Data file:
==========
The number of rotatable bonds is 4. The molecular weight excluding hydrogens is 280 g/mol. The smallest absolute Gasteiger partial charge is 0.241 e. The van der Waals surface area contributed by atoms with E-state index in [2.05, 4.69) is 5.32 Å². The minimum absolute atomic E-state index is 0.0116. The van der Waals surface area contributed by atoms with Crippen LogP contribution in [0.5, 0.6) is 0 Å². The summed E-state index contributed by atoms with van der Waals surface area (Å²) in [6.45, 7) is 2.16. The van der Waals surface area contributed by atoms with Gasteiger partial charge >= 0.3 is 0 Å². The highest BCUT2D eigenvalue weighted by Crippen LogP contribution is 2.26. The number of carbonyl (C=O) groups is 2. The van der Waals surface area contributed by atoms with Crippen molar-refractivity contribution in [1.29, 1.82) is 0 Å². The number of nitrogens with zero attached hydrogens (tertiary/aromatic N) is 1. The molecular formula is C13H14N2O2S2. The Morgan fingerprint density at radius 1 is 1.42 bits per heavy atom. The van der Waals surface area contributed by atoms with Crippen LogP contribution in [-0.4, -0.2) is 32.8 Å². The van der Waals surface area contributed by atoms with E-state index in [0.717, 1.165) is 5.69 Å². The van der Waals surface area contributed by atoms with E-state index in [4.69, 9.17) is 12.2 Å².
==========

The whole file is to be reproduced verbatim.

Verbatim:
The number of rotatable bonds is 4. The molecular weight excluding hydrogens is 280 g/mol. The smallest absolute Gasteiger partial charge is 0.241 e. The van der Waals surface area contributed by atoms with E-state index in [2.05, 4.69) is 5.32 Å². The minimum absolute atomic E-state index is 0.0116. The van der Waals surface area contributed by atoms with Crippen LogP contribution in [0.5, 0.6) is 0 Å². The summed E-state index contributed by atoms with van der Waals surface area (Å²) in [6.45, 7) is 2.16. The van der Waals surface area contributed by atoms with Gasteiger partial charge >= 0.3 is 0 Å². The highest BCUT2D eigenvalue weighted by Crippen LogP contribution is 2.26. The number of carbonyl (C=O) groups is 2. The van der Waals surface area contributed by atoms with Crippen molar-refractivity contribution in [1.29, 1.82) is 0 Å². The number of nitrogens with zero attached hydrogens (tertiary/aromatic N) is 1. The molecular formula is C13H14N2O2S2. The Morgan fingerprint density at radius 1 is 1.42 bits per heavy atom. The van der Waals surface area contributed by atoms with Crippen LogP contribution in [-0.4, -0.2) is 32.8 Å². The van der Waals surface area contributed by atoms with E-state index in [0.717, 1.165) is 5.69 Å². The van der Waals surface area contributed by atoms with E-state index in [4.69, 9.17) is 12.2 Å².